CNN Opinion asked commentators to weigh in on the Democratic debate -- and what it may mean for the primary ahead. The views expressed in this commentary are their own.
Nayyera Haq: Biden shows he can evolve
The challenge with having two septuagenarian, long-term senators on the debate stage is that serious discussion of the big issues facing the country so easily devolve into tirades about decades-old votes and political squabbles. Bernie Sanders reminded all of us that his once radical ideas have now become mainstream parts of the political conversation. But it was Joe Biden, "coming around now," on his adoption of Senator Elizabeth Warren's bankruptcy proposals, his rejection of the Hyde Amendment and his adoption of free public college for families earning less than $125,000, who showed that he is capable of listening and evolving.
When a moderator asked for a commitment to having a woman as vice president on the ticket, the candidates' relative ability to adapt in response to feedback was clearly on display. Biden's answer was an unequivocal yes, followed by a commitment to appointing a black woman to the Supreme Court. Biden used the debate platform to make a first-time declaration aimed at assuaging the female voters who have been disheartened by seeing the debate stage narrow from five female candidates to zero, while also acknowledging that black women are the backbone of the Democratic party.
Whether it was a calculated declaration does not change the fact Biden is committed, which stands in sharp contrast to Sanders' answer: "In all likelihood, I will...for me, it's not just nominating a woman, it's making sure we have a progressive woman."
At a time when many Americans are panicked about the present, moving out of debating policies of the 1990s was critical for both candidates. Sure, Sanders proved that he was the purer, more progressive candidate -- we knew that. Biden consistently stayed focused on the future, with plans he would enact and what he would do differently than Trump. If Biden continues to look forward and embrace ideas from the left, he will show voters that he can do what he has talked about all along -- be the consensus candidate that brings Democrats to the White House in 2020.
Nayyera Haq is a host on SiriusXM Progress and CEO of an international communications firm. She served in the Obama administration as a senior adviser in the State Department and a senior director in the White House. Follow her on Twitter @nayyeroar.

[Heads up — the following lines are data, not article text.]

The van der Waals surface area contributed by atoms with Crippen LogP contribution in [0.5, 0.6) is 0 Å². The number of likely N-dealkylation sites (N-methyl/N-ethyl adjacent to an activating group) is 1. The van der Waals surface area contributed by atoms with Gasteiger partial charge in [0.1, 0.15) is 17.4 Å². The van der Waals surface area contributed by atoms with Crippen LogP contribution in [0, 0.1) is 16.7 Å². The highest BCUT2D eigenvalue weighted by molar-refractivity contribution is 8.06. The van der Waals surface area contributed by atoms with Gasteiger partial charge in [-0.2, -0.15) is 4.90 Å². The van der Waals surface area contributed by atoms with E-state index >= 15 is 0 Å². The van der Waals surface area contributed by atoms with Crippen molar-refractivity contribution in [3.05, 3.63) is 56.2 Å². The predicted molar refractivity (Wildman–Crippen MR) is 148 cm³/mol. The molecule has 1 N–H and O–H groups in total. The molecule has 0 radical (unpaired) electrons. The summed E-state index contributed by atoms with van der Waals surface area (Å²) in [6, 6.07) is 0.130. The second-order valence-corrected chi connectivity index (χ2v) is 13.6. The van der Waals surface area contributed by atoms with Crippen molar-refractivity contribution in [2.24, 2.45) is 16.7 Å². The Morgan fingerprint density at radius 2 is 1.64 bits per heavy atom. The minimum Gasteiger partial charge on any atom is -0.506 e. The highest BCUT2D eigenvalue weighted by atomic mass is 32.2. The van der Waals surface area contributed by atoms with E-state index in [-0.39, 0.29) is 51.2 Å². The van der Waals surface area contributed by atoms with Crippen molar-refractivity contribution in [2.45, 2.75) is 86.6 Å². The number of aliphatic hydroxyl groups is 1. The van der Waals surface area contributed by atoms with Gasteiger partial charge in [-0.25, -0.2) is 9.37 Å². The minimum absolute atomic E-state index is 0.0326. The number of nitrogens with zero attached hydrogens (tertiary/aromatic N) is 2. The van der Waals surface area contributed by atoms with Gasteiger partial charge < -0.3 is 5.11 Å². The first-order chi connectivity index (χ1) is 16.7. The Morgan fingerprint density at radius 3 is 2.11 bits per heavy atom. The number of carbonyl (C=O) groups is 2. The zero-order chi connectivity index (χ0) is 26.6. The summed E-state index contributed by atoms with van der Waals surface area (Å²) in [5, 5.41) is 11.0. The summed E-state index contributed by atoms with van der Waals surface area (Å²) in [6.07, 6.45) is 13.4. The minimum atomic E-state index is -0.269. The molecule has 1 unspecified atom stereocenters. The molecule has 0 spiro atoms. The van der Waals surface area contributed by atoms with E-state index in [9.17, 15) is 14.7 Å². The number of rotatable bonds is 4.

Raul Reyes: A welcome discussion of immigration
The good news from Sunday night's debate is that both Joe Biden and Bernie Sanders delivered spirited presentations of their ideas, and each gave a preview of how he might take on President Donald Trump. Biden needed to demonstrate that he can be effective in a one-on-one debate. Sanders needed to contrast his progressive ideas with that of his rival. Done and done. Democrats can take heart: Biden had his strongest debate performance to date, while Sanders showed that he is not about to cede the nomination without a fight.
At its best, this debate showed both candidates' strength on issues like the coronavirus crisis and immigration. Biden asserted that any person who needed testing or treatment for the coronavirus "would be held harmless," regardless of immigration status, adding that women who are the victims of domestic violence should not be deported. He also committed to a moratorium on deportations (except for felons) for the first 100 days of his administration.
Sanders noted that undocumented people would be covered by his Medicare for All proposal, and that he intends to stop ICE raids. This immigration discussion was good, as the topic has not been substantively discussed in the last few debates -- and the eventual nominee will face a president who has made immigration his signature issue. Kudos to both candidates for defending the legal right of asylum-seekers to seek humanitarian relief at the border.
At other points, this debate devolved into unproductive bickering. Right now, the public is anxious, and the back-and-forth sniping was not a presidential look for either candidate. Biden said it best when he declared, about he and Sanders, that "we don't disagree on principles."